The Video Goal Judge shall have access to all replays that may be available by reason of any telecasts of the game and if there is no scheduled telecast the Club’s internal telecast of the game will be used.


It's not that hard. If the NHL could afford it, then there is no reason that others shouldn't incorporate a similar system.
   20. Steve Treder Posted: November 14, 2013 at 06:29 PM (#4600362)
That is absolutely the way all replay should be done in every major sport.

Why there is, or has ever been, a fraction of doubt about the obviousness of this continues to vex me.
   21. Harveys Wallbangers Posted: November 14, 2013 at 06:33 PM (#4600366)
i believe what is described in post 19 is what happens in college football. at least it does in the big ten. i think that replay system works pretty well.
   22. cardsfanboy Posted: November 14, 2013 at 06:33 PM (#4600367)
Why there is, or has ever been, a fraction of doubt about the obviousness of this continues to vex me.


The funny part is that they like to say "concession to the umps unions." Yet the obvious set up adds an extra ump per game, gives them a cushy sitting job (rotate it out if they want.) I cannot imagine that there is one ump union which would oppose this type of setup. Heck the people overriding the umps would be other umps, so it's not like they are surrendering power to a third party. It's like they are intentionally trying to create an over complicated system that is destined to create issues.

   23. Harveys Wallbangers Posted: November 14, 2013 at 06:38 PM (#4600369)
the nfl system is ridiculously poor. it's the classic output of a committee and a dumb committee at that

the officials in question routinely see things that are not in evidence. it's bizarre and clearly undermines the credibility of the league

of course, the only reason replay exists in football is because of gambling.

in baseball it's merely because people want to see the correct outcome.
   24. cardsfanboy Posted: November 14, 2013 at 06:44 PM (#4600373)
the nfl system is ridiculously poor.


I still cannot fathom how any system that allows them to review on the field could ever make it past the first logical question.... "what about the umps ability for his eyesight to adjust to the video review?" I'm willing to be a major portion of the time spent on the review is just getting the eyes to adjust.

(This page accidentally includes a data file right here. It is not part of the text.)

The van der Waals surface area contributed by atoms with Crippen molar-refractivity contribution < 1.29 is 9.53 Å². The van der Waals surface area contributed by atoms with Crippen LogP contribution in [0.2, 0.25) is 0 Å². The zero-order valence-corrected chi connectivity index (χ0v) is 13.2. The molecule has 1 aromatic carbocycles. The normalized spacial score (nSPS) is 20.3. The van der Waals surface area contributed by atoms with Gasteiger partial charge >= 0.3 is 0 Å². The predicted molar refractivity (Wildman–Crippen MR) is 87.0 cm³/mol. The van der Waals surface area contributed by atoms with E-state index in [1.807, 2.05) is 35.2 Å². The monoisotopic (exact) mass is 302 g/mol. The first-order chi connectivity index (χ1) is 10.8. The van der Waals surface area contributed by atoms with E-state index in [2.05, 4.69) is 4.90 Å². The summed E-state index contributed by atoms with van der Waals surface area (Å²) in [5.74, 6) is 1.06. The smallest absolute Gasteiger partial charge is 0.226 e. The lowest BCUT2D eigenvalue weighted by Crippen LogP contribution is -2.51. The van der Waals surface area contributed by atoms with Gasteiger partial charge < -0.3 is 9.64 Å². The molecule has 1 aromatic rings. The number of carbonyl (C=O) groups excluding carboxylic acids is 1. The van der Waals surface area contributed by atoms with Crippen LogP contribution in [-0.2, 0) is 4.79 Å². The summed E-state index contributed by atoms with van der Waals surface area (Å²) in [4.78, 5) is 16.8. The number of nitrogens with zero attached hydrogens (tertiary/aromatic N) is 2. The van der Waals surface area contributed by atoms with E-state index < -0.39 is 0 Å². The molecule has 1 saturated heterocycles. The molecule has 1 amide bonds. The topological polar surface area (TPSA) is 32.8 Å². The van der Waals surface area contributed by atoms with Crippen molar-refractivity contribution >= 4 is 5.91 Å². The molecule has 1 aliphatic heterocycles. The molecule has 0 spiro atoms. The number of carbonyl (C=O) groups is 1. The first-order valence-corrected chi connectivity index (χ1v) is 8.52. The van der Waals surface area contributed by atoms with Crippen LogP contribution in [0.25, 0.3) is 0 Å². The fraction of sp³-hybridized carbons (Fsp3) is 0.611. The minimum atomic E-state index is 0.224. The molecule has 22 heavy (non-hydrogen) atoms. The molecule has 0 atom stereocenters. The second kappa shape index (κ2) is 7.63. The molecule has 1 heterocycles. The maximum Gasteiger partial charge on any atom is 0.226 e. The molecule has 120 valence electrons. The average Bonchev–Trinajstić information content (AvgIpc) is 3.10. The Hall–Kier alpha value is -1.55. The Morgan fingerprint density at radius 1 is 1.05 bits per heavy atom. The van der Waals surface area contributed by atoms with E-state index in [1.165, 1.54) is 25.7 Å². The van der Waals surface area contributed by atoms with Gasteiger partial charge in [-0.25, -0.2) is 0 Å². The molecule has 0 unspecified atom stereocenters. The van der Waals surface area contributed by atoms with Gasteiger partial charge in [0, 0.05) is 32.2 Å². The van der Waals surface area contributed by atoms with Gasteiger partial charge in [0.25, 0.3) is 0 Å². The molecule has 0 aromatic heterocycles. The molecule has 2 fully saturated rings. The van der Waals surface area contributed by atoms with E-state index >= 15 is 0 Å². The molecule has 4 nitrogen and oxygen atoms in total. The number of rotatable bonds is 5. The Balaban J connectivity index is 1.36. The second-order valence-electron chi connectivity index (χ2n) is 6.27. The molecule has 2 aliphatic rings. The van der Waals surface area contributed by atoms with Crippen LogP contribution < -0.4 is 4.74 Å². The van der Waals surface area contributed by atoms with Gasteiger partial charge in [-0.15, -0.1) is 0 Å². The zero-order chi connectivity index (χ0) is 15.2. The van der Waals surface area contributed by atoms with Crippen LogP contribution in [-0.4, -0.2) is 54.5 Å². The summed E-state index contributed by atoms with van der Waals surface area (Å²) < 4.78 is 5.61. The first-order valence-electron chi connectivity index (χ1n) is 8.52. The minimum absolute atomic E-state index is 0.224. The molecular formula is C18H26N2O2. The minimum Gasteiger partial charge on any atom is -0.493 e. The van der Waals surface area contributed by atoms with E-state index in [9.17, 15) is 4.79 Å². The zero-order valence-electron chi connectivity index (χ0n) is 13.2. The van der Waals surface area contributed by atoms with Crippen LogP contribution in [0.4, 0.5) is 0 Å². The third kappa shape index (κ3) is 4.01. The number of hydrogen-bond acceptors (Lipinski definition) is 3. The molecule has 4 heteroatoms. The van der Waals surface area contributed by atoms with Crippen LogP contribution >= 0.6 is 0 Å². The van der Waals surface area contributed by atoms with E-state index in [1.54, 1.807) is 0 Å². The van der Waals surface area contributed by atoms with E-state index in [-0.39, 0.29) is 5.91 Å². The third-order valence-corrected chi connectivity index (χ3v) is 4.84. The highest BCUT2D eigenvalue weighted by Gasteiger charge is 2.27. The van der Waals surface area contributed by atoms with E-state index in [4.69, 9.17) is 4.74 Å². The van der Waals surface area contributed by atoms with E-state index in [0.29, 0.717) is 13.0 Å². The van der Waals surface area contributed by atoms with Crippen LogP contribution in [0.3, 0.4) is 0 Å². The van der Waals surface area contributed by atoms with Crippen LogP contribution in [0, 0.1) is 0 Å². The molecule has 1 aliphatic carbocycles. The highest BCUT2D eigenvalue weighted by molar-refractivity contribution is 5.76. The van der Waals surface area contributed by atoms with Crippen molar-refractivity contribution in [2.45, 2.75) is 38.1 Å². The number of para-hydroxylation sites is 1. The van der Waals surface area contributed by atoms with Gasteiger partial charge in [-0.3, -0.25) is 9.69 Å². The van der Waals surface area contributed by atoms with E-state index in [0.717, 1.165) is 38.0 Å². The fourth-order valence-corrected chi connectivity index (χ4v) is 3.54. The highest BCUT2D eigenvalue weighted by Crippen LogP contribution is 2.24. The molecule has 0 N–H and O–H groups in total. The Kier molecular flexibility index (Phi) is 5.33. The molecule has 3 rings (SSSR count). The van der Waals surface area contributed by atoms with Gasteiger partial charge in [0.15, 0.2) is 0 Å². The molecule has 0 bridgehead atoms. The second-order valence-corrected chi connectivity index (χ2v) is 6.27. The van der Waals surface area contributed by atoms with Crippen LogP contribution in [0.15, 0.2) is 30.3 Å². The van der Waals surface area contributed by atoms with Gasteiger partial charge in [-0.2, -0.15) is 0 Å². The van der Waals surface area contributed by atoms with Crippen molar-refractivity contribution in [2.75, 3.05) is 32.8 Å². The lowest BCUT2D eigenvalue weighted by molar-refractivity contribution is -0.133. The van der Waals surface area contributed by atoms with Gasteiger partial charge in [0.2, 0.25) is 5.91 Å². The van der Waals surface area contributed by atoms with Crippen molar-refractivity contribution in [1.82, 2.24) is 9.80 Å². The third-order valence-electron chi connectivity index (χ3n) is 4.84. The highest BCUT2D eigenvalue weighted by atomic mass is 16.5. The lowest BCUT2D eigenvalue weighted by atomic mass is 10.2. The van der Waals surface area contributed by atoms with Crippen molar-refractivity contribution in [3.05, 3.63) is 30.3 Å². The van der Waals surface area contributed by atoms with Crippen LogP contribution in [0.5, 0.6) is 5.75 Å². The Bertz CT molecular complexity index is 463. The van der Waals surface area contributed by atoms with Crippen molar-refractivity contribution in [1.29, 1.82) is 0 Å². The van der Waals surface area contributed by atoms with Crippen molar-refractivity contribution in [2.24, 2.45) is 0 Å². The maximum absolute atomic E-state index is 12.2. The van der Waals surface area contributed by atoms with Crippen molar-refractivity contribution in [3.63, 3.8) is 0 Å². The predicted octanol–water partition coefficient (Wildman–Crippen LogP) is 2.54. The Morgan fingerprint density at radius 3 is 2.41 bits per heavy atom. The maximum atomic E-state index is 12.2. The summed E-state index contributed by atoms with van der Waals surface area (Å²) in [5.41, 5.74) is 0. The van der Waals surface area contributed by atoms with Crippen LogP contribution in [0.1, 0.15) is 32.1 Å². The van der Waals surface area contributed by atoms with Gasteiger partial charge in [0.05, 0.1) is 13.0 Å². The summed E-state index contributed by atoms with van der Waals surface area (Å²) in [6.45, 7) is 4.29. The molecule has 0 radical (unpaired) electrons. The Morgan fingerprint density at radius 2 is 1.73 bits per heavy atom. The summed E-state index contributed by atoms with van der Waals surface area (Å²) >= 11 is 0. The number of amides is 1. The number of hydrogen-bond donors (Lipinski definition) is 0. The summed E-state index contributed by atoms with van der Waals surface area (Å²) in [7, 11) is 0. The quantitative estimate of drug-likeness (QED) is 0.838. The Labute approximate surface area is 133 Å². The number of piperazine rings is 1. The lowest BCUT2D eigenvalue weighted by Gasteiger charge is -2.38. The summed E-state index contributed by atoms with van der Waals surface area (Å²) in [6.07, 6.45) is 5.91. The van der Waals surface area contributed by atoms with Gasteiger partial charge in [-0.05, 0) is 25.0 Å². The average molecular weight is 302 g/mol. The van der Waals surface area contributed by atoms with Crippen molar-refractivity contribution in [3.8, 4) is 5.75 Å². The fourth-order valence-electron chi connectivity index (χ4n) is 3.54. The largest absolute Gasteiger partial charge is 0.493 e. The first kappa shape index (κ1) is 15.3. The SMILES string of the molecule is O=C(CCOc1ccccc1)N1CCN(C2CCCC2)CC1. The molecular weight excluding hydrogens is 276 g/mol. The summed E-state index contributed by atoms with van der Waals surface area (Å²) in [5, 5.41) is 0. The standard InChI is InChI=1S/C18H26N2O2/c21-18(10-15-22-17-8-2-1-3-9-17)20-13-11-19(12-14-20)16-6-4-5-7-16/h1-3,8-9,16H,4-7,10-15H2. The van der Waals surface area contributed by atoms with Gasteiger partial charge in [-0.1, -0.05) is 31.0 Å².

25. Ron J2 Posted: November 14, 2013 at 06:49 PM (#4600376)
#19 I agree that the NHL has a good system, but there is a huge advantage in the narrow focus of "Goal/no goal".

The CFL has a pretty decent system. Challenge based, but the officials don't spend hours on the hood watching things using stop frame. They aim to get huge mistakes dealt with in a timely fashion and mostly succeed.
   26. cardsfanboy Posted: November 14, 2013 at 06:57 PM (#4600377)
#19 I agree that the NHL has a good system, but there is a huge advantage in the narrow focus of "Goal/no goal".

The CFL has a pretty decent system. Challenge based, but the officials don't spend hours on the hood watching things using stop frame. They aim to get huge mistakes dealt with in a timely fashion and mostly succeed.


Baseball is probably easier than football, the relevant information is more "planted" than the moving nature of football, and it's more definitive than the NFL "catch" rule. Add in that there are probably very few plays a game that really needs to be reviewed and I just don't see a purpose for a challenge system in the slightest. Fans watching the game can pretty much predict which plays need to be reviewed and for the most part a conclusive or at least acceptable review is on the TV replay before the next play takes place. No reason that a review system couldn't be as efficient.
   27. Steve Treder Posted: November 14, 2013 at 06:58 PM (#4600378)
#19 I agree that the NHL has a good system, but there is a huge advantage in the narrow focus of "Goal/no goal".

There is, but that doesn't mean that MLB wouldn't be orders of magnitude better off using the NHL system as its basic model than involving any sort of challenge-based approach.
   28. zack Posted: November 14, 2013 at 07:06 PM (#4600381)
The NHL is also talking about adding a coach's challenge system, the worst of all possible replay systems. Just because the NFL does it does not make it right, jesus. I guess the owners think money = right, and NFL = more money, or something.
   29. Jose Is The Most Absurd Thing on the Site Posted: November 14, 2013 at 07:07 PM (#4600382)
The thing I look forward to is what happens when a player thinks he's been wronged and the manager knows the call was right. Does the manager throw the flag to get his guy's back or does he come argue but not throw the flag?